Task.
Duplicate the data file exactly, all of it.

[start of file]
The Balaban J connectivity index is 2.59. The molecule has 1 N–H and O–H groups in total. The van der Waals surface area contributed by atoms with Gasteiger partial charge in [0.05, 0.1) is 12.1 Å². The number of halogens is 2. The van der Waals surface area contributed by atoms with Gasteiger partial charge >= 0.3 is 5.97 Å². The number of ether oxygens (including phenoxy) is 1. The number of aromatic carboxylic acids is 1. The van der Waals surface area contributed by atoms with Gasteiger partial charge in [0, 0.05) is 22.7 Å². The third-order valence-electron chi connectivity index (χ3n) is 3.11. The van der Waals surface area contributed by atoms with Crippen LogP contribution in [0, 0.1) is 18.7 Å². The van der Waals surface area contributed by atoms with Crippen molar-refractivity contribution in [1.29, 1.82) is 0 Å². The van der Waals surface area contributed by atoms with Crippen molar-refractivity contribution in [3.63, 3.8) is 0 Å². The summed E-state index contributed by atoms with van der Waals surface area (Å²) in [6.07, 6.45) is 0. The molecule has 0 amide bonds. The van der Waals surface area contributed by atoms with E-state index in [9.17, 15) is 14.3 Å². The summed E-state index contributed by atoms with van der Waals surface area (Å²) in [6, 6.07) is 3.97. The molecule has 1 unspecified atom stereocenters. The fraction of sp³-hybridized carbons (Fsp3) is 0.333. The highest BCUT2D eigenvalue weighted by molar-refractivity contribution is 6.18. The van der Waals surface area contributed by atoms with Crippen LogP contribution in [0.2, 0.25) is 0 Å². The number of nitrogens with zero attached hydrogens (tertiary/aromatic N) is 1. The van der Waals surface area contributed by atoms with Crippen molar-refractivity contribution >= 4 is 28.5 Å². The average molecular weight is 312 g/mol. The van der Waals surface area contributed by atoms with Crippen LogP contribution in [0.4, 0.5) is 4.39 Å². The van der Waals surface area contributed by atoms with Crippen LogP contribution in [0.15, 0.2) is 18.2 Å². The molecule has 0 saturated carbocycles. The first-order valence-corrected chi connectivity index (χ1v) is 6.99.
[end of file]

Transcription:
The Balaban J connectivity index is 2.59. The molecule has 1 N–H and O–H groups in total. The van der Waals surface area contributed by atoms with Gasteiger partial charge in [0.05, 0.1) is 12.1 Å². The number of halogens is 2. The van der Waals surface area contributed by atoms with Gasteiger partial charge >= 0.3 is 5.97 Å². The number of ether oxygens (including phenoxy) is 1. The number of aromatic carboxylic acids is 1. The van der Waals surface area contributed by atoms with Gasteiger partial charge in [0, 0.05) is 22.7 Å². The third-order valence-electron chi connectivity index (χ3n) is 3.11. The van der Waals surface area contributed by atoms with Crippen LogP contribution in [0, 0.1) is 18.7 Å². The van der Waals surface area contributed by atoms with Crippen molar-refractivity contribution in [1.29, 1.82) is 0 Å². The van der Waals surface area contributed by atoms with Crippen molar-refractivity contribution in [3.63, 3.8) is 0 Å². The summed E-state index contributed by atoms with van der Waals surface area (Å²) in [6.07, 6.45) is 0. The molecule has 0 amide bonds. The van der Waals surface area contributed by atoms with E-state index in [9.17, 15) is 14.3 Å². The summed E-state index contributed by atoms with van der Waals surface area (Å²) in [6, 6.07) is 3.97. The molecule has 1 unspecified atom stereocenters. The fraction of sp³-hybridized carbons (Fsp3) is 0.333. The highest BCUT2D eigenvalue weighted by molar-refractivity contribution is 6.18. The van der Waals surface area contributed by atoms with Crippen LogP contribution in [0.2, 0.25) is 0 Å². The number of nitrogens with zero attached hydrogens (tertiary/aromatic N) is 1. The van der Waals surface area contributed by atoms with Crippen molar-refractivity contribution >= 4 is 28.5 Å². The average molecular weight is 312 g/mol. The van der Waals surface area contributed by atoms with Crippen LogP contribution in [0.4, 0.5) is 4.39 Å². The van der Waals surface area contributed by atoms with Crippen LogP contribution in [0.15, 0.2) is 18.2 Å². The molecule has 0 saturated carbocycles. The first-order valence-corrected chi connectivity index (χ1v) is 6.99.